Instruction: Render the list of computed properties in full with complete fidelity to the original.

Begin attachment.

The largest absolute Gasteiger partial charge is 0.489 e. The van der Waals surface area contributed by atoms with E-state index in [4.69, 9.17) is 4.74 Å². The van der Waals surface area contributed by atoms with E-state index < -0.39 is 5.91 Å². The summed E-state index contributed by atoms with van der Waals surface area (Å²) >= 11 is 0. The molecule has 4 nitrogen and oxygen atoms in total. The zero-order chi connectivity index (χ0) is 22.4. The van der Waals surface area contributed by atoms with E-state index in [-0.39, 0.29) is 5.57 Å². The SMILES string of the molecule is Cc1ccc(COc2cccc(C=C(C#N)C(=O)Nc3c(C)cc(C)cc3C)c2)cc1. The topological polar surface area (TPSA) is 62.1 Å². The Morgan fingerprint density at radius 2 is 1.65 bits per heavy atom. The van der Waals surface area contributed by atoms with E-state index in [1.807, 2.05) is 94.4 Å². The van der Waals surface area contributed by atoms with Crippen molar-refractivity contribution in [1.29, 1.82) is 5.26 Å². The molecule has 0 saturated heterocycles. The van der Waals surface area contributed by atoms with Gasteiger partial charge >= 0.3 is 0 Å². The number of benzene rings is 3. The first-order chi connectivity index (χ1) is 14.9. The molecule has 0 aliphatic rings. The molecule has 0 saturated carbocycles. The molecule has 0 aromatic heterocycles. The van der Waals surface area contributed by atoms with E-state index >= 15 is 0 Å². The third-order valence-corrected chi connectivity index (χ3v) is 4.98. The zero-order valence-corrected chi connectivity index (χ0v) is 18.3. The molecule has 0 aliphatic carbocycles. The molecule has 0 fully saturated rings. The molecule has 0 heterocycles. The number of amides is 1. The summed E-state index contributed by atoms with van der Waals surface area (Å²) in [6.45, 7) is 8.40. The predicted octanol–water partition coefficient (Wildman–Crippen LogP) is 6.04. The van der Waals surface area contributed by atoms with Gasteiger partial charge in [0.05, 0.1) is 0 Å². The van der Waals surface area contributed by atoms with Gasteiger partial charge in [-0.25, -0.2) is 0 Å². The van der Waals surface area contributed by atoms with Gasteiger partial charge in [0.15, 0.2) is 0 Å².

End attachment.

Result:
The largest absolute Gasteiger partial charge is 0.489 e. The van der Waals surface area contributed by atoms with E-state index in [4.69, 9.17) is 4.74 Å². The van der Waals surface area contributed by atoms with E-state index < -0.39 is 5.91 Å². The summed E-state index contributed by atoms with van der Waals surface area (Å²) >= 11 is 0. The molecule has 4 nitrogen and oxygen atoms in total. The zero-order chi connectivity index (χ0) is 22.4. The van der Waals surface area contributed by atoms with E-state index in [-0.39, 0.29) is 5.57 Å². The SMILES string of the molecule is Cc1ccc(COc2cccc(C=C(C#N)C(=O)Nc3c(C)cc(C)cc3C)c2)cc1. The topological polar surface area (TPSA) is 62.1 Å². The Morgan fingerprint density at radius 2 is 1.65 bits per heavy atom. The van der Waals surface area contributed by atoms with E-state index in [1.807, 2.05) is 94.4 Å². The van der Waals surface area contributed by atoms with Crippen molar-refractivity contribution in [1.29, 1.82) is 5.26 Å². The molecule has 0 saturated heterocycles. The van der Waals surface area contributed by atoms with Gasteiger partial charge >= 0.3 is 0 Å². The number of benzene rings is 3. The first-order chi connectivity index (χ1) is 14.9. The molecule has 0 aliphatic rings. The molecule has 0 saturated carbocycles. The molecule has 0 aromatic heterocycles. The van der Waals surface area contributed by atoms with E-state index >= 15 is 0 Å². The third-order valence-corrected chi connectivity index (χ3v) is 4.98. The zero-order valence-corrected chi connectivity index (χ0v) is 18.3. The molecule has 0 aliphatic carbocycles. The molecule has 0 fully saturated rings. The molecule has 0 heterocycles. The number of amides is 1. The summed E-state index contributed by atoms with van der Waals surface area (Å²) in [6.45, 7) is 8.40. The predicted octanol–water partition coefficient (Wildman–Crippen LogP) is 6.04. The van der Waals surface area contributed by atoms with Gasteiger partial charge in [0.05, 0.1) is 0 Å². The van der Waals surface area contributed by atoms with Gasteiger partial charge in [-0.25, -0.2) is 0 Å². The van der Waals surface area contributed by atoms with Gasteiger partial charge in [0.15, 0.2) is 0 Å².